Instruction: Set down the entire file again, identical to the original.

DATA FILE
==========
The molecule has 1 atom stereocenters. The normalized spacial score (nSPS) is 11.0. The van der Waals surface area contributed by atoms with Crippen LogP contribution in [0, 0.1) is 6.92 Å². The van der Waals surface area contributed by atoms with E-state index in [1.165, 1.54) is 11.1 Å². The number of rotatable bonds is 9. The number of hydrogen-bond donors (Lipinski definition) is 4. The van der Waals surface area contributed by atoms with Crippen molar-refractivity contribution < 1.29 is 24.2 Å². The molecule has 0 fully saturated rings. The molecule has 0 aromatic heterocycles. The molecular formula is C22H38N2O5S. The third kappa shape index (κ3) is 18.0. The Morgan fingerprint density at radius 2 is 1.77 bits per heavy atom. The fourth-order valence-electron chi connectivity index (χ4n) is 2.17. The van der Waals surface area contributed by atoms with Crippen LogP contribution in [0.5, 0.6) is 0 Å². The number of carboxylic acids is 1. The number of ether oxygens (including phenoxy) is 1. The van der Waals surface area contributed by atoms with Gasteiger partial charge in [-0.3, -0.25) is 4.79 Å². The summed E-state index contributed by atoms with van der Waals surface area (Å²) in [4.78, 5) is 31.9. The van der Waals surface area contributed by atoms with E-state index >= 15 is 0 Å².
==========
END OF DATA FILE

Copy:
The molecule has 1 atom stereocenters. The normalized spacial score (nSPS) is 11.0. The van der Waals surface area contributed by atoms with Crippen LogP contribution in [0, 0.1) is 6.92 Å². The van der Waals surface area contributed by atoms with E-state index in [1.165, 1.54) is 11.1 Å². The number of rotatable bonds is 9. The number of hydrogen-bond donors (Lipinski definition) is 4. The van der Waals surface area contributed by atoms with Crippen molar-refractivity contribution < 1.29 is 24.2 Å². The molecule has 0 fully saturated rings. The molecule has 0 aromatic heterocycles. The molecular formula is C22H38N2O5S. The third kappa shape index (κ3) is 18.0. The Morgan fingerprint density at radius 2 is 1.77 bits per heavy atom. The fourth-order valence-electron chi connectivity index (χ4n) is 2.17. The van der Waals surface area contributed by atoms with Crippen LogP contribution in [0.5, 0.6) is 0 Å². The number of carboxylic acids is 1. The number of ether oxygens (including phenoxy) is 1. The van der Waals surface area contributed by atoms with Gasteiger partial charge in [-0.3, -0.25) is 4.79 Å². The summed E-state index contributed by atoms with van der Waals surface area (Å²) in [4.78, 5) is 31.9. The van der Waals surface area contributed by atoms with E-state index >= 15 is 0 Å².